Credit: Karsten Wurth
As the world reckons with the fallout of the COVID-19 pandemic, now is the time to think about how leaders can better prepare for and respond to the next global crisis. Just as the United Nations was established after World War II, history has demonstrated that major crises can force us to build back better.
Experts have suggested that the loss of life and economic misery caused by COVID-19 are on par with what we can expect if we do not reduce the world’s carbon emissions. They have also drawn parallels between the response to the pandemic and global environmental policy.
It’s in the same vein that lessons from the COVID-19 pandemic can help decision-makers tackle the climate crisis.
We Need to Listen to Science and Make Risk-Informed Decisions
For years, scientists and global health experts have warned the world about the inevitability of a viral pandemic similar to the 1918 influenza epidemic (‘Spanish flu’). In 2006, the World Economic Forum’s annual Global Risks Report warned that a “lethal flu, its spread facilitated by global travel patterns and uncontained by insufficient warning systems, would present an acute threat”, and ‘infectious diseases’ has been among the top 10 global risks by impact list in the report since 2018.
Why is it, then, that governments seemed ill-prepared and ill-equipped to handle such a threat when it arose, despite many years of warnings?
Climate scientists would tell you that this story sounds all too familiar. As far back as 1979, scientists from 50 nations met at the first World Climate Conference in Geneva and agreed that urgent action was necessary to respond to alarming climate change trends.
Yet, greenhouse gas emissions are still rapidly rising, with increasingly damaging effects on our planet and people. Likewise, COVID-19 has clearly illustrated the consequences when political leaders do not heed scientists’ warnings. Their failure to take the necessary steps to protect their citizens in the early stages of the pandemic has only reaffirmed the importance of proactive action to address collective risks.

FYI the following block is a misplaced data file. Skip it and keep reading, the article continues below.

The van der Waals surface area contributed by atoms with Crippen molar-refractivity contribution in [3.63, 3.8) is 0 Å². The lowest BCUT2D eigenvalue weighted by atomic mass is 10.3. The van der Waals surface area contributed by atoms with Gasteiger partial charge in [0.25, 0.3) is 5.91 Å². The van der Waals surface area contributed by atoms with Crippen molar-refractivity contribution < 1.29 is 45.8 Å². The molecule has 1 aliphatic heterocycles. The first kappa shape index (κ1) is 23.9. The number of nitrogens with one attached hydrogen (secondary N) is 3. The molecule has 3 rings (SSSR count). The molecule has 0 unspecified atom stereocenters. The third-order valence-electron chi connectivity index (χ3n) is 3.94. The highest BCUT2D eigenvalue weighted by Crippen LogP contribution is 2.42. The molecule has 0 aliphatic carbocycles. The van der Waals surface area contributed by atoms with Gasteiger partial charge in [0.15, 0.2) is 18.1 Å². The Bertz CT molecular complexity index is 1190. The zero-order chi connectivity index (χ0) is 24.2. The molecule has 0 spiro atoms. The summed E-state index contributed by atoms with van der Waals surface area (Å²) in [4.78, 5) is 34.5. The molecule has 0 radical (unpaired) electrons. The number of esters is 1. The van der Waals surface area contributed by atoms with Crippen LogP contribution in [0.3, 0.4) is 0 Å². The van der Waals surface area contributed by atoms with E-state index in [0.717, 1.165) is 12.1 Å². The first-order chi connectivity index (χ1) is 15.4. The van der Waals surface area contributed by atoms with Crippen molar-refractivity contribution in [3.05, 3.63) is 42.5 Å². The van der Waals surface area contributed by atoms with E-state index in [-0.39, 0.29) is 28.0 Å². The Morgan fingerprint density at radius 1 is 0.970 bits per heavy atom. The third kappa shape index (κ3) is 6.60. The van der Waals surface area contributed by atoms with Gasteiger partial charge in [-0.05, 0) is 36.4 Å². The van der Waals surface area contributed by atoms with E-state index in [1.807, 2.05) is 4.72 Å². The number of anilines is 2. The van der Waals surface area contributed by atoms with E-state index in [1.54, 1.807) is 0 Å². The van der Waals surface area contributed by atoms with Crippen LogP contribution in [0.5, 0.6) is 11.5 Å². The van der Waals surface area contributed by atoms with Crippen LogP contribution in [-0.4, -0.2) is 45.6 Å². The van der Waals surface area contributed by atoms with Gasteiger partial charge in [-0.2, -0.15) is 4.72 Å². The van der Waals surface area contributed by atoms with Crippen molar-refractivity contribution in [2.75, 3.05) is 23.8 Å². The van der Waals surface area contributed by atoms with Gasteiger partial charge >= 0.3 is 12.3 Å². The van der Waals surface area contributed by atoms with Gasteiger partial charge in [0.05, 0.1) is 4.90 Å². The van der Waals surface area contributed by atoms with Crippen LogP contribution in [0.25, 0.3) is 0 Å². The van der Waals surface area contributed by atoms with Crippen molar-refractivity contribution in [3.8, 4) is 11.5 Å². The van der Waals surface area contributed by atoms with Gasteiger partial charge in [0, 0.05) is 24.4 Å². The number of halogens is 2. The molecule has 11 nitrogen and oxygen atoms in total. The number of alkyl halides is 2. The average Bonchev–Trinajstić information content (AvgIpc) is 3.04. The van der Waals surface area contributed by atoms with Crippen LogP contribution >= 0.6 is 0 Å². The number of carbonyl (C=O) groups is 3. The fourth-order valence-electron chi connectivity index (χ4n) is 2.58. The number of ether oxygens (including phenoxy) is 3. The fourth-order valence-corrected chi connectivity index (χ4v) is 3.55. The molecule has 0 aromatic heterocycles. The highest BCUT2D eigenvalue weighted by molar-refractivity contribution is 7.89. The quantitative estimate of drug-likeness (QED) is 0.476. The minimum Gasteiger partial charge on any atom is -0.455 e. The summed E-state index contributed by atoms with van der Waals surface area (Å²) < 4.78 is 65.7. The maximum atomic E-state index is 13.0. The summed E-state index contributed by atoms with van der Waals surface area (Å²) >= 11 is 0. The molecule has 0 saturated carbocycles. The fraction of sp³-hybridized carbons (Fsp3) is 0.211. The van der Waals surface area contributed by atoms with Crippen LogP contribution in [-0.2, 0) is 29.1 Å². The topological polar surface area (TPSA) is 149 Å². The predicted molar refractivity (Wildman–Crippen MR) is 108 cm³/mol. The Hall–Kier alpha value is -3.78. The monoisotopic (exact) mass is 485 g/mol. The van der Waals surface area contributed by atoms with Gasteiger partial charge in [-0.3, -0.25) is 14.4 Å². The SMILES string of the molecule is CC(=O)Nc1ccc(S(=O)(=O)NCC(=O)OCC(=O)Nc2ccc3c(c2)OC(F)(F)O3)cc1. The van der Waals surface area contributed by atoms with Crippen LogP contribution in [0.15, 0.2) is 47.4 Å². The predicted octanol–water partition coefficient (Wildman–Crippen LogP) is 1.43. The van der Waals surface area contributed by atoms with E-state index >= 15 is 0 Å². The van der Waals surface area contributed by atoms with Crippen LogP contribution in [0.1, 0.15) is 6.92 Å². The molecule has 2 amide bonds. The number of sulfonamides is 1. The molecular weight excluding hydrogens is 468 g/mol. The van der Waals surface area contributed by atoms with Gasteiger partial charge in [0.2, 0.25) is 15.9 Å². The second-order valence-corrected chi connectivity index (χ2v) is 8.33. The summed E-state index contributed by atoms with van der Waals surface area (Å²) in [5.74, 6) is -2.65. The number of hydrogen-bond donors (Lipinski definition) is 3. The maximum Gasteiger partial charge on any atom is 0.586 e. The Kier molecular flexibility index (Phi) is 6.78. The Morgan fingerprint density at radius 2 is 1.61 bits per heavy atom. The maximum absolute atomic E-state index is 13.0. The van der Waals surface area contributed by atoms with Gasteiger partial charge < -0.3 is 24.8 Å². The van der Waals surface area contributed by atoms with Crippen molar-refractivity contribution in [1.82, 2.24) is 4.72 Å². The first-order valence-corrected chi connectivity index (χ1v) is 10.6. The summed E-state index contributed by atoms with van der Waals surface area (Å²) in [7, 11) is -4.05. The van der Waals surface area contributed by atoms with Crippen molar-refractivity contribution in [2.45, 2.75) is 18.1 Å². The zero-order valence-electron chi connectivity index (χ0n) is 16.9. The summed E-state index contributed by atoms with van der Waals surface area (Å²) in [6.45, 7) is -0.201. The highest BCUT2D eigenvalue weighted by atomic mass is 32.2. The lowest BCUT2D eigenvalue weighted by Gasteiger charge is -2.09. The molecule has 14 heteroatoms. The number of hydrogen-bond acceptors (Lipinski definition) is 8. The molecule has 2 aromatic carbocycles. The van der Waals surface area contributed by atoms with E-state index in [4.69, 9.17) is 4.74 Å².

The key is to build resilience through preemptive risk mitigation and adaption to minimise future impacts and protect lives and livelihoods. While it’s difficult to predict when and where pandemics will originate and how they will manifest, we already know the key drivers and consequences of climate change, and therefore can start mitigating risks immediately.
We Need a Coordinated, Inclusive Systems Approach to Build Resilience
2021 is the year for responding to three overlapping crises – a global pandemic, a weakened global economy and rising carbon emissions. Each of these crises pose serious threats, and their intersection causes more compounded risks – both exposing and worsening inequalities – but also presents substantial opportunities to build back better.
The fallout from the COVID-19 pandemic has increased understanding and awareness of the links between human, animal, and environmental health, and the economy. In recognising the interconnectedness of underlying social, environmental, and economic systems, governments must continue to endorse integrated planning approaches, collaborate across sectors, agencies, stakeholders and disciplines, and forge meaningful partnerships to enable a green COVID-19 recovery.
To overcome the negative effects of the COVID-19 pandemic and to build social, environmental, and economic resilience in an equitable and inclusive way, we need to shift from linear solutions that solve one problem at a time to more systemic solutions that address multiple issues simultaneously. This will require public-private-community collaboration to pave the way for an increase in economic activity while also improving social and environmental conditions.